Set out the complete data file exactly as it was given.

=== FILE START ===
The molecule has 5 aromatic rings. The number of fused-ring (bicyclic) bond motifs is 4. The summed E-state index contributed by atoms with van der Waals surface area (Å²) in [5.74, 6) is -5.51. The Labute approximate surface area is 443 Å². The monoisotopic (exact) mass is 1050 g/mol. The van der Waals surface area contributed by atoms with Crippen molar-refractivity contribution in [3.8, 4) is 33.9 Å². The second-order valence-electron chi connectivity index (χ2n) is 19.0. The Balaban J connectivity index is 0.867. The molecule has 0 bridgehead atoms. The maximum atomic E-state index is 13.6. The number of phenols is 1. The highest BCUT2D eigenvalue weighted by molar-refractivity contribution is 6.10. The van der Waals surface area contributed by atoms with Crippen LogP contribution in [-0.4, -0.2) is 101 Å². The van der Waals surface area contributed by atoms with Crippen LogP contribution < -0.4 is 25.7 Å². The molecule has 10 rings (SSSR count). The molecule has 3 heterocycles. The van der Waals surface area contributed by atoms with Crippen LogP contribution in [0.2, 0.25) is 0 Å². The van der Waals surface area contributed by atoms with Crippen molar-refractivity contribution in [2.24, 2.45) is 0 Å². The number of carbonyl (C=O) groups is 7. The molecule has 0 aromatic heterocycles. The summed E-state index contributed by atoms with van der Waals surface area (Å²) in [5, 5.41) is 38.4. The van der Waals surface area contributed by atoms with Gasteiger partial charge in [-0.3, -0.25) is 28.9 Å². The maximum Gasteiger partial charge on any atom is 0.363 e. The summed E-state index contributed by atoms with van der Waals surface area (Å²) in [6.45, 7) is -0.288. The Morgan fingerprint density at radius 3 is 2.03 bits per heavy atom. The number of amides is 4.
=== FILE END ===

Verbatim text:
The molecule has 5 aromatic rings. The number of fused-ring (bicyclic) bond motifs is 4. The summed E-state index contributed by atoms with van der Waals surface area (Å²) in [5.74, 6) is -5.51. The Labute approximate surface area is 443 Å². The monoisotopic (exact) mass is 1050 g/mol. The van der Waals surface area contributed by atoms with Crippen molar-refractivity contribution in [3.8, 4) is 33.9 Å². The second-order valence-electron chi connectivity index (χ2n) is 19.0. The Balaban J connectivity index is 0.867. The molecule has 0 bridgehead atoms. The maximum atomic E-state index is 13.6. The number of phenols is 1. The highest BCUT2D eigenvalue weighted by molar-refractivity contribution is 6.10. The van der Waals surface area contributed by atoms with Crippen LogP contribution in [-0.4, -0.2) is 101 Å². The van der Waals surface area contributed by atoms with Crippen LogP contribution < -0.4 is 25.7 Å². The molecule has 10 rings (SSSR count). The molecule has 3 heterocycles. The van der Waals surface area contributed by atoms with Crippen LogP contribution in [0.2, 0.25) is 0 Å². The van der Waals surface area contributed by atoms with Crippen molar-refractivity contribution in [2.24, 2.45) is 0 Å². The number of carbonyl (C=O) groups is 7. The molecule has 0 aromatic heterocycles. The summed E-state index contributed by atoms with van der Waals surface area (Å²) in [5, 5.41) is 38.4. The van der Waals surface area contributed by atoms with Gasteiger partial charge in [-0.3, -0.25) is 28.9 Å². The maximum Gasteiger partial charge on any atom is 0.363 e. The summed E-state index contributed by atoms with van der Waals surface area (Å²) in [6.45, 7) is -0.288. The Morgan fingerprint density at radius 3 is 2.03 bits per heavy atom. The number of amides is 4.